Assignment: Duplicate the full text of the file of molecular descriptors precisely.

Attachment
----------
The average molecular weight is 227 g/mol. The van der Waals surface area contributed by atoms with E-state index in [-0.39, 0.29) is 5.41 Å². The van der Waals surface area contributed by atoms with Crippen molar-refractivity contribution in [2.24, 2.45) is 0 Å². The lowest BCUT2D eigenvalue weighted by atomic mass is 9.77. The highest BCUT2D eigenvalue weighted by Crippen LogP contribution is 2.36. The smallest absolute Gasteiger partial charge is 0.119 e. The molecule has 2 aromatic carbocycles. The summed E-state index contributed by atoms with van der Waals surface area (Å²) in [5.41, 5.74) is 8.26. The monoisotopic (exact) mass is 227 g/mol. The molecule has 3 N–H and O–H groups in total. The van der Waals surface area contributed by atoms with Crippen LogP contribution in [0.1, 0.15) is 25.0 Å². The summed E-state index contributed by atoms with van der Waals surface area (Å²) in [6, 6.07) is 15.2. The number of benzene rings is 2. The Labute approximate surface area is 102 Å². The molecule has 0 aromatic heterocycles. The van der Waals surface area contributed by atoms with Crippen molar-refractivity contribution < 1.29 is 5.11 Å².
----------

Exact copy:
The average molecular weight is 227 g/mol. The van der Waals surface area contributed by atoms with E-state index in [-0.39, 0.29) is 5.41 Å². The van der Waals surface area contributed by atoms with Crippen molar-refractivity contribution in [2.24, 2.45) is 0 Å². The lowest BCUT2D eigenvalue weighted by atomic mass is 9.77. The highest BCUT2D eigenvalue weighted by Crippen LogP contribution is 2.36. The smallest absolute Gasteiger partial charge is 0.119 e. The molecule has 2 aromatic carbocycles. The summed E-state index contributed by atoms with van der Waals surface area (Å²) in [5.41, 5.74) is 8.26. The monoisotopic (exact) mass is 227 g/mol. The molecule has 3 N–H and O–H groups in total. The van der Waals surface area contributed by atoms with Crippen LogP contribution in [0.1, 0.15) is 25.0 Å². The summed E-state index contributed by atoms with van der Waals surface area (Å²) in [6, 6.07) is 15.2. The number of benzene rings is 2. The Labute approximate surface area is 102 Å². The molecule has 0 aromatic heterocycles. The van der Waals surface area contributed by atoms with Crippen molar-refractivity contribution < 1.29 is 5.11 Å².